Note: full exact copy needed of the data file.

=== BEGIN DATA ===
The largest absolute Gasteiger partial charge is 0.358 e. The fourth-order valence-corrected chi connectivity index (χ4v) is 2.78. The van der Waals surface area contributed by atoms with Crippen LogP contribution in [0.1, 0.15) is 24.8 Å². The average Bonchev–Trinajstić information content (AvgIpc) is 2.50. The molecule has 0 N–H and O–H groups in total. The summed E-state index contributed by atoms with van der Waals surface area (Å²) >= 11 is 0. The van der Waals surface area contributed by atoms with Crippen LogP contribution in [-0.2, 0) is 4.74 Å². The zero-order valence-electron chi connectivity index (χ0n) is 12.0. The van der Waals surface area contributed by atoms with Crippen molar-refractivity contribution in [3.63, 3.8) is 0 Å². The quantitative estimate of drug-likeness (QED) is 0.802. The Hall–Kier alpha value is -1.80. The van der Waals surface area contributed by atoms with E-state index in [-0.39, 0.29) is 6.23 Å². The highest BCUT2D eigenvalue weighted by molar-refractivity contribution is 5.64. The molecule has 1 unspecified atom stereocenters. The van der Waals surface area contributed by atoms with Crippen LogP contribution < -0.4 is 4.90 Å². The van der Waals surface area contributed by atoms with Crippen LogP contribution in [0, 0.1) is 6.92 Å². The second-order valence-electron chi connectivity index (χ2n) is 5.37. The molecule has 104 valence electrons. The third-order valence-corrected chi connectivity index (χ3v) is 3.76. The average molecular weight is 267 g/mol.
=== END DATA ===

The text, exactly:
The largest absolute Gasteiger partial charge is 0.358 e. The fourth-order valence-corrected chi connectivity index (χ4v) is 2.78. The van der Waals surface area contributed by atoms with Crippen LogP contribution in [0.1, 0.15) is 24.8 Å². The average Bonchev–Trinajstić information content (AvgIpc) is 2.50. The molecule has 0 N–H and O–H groups in total. The summed E-state index contributed by atoms with van der Waals surface area (Å²) >= 11 is 0. The van der Waals surface area contributed by atoms with Crippen LogP contribution in [-0.2, 0) is 4.74 Å². The zero-order valence-electron chi connectivity index (χ0n) is 12.0. The van der Waals surface area contributed by atoms with Crippen molar-refractivity contribution in [3.63, 3.8) is 0 Å². The quantitative estimate of drug-likeness (QED) is 0.802. The Hall–Kier alpha value is -1.80. The van der Waals surface area contributed by atoms with E-state index in [-0.39, 0.29) is 6.23 Å². The highest BCUT2D eigenvalue weighted by molar-refractivity contribution is 5.64. The molecule has 1 unspecified atom stereocenters. The van der Waals surface area contributed by atoms with Crippen LogP contribution < -0.4 is 4.90 Å². The van der Waals surface area contributed by atoms with Crippen LogP contribution in [0, 0.1) is 6.92 Å². The second-order valence-electron chi connectivity index (χ2n) is 5.37. The molecule has 104 valence electrons. The third-order valence-corrected chi connectivity index (χ3v) is 3.76. The average molecular weight is 267 g/mol.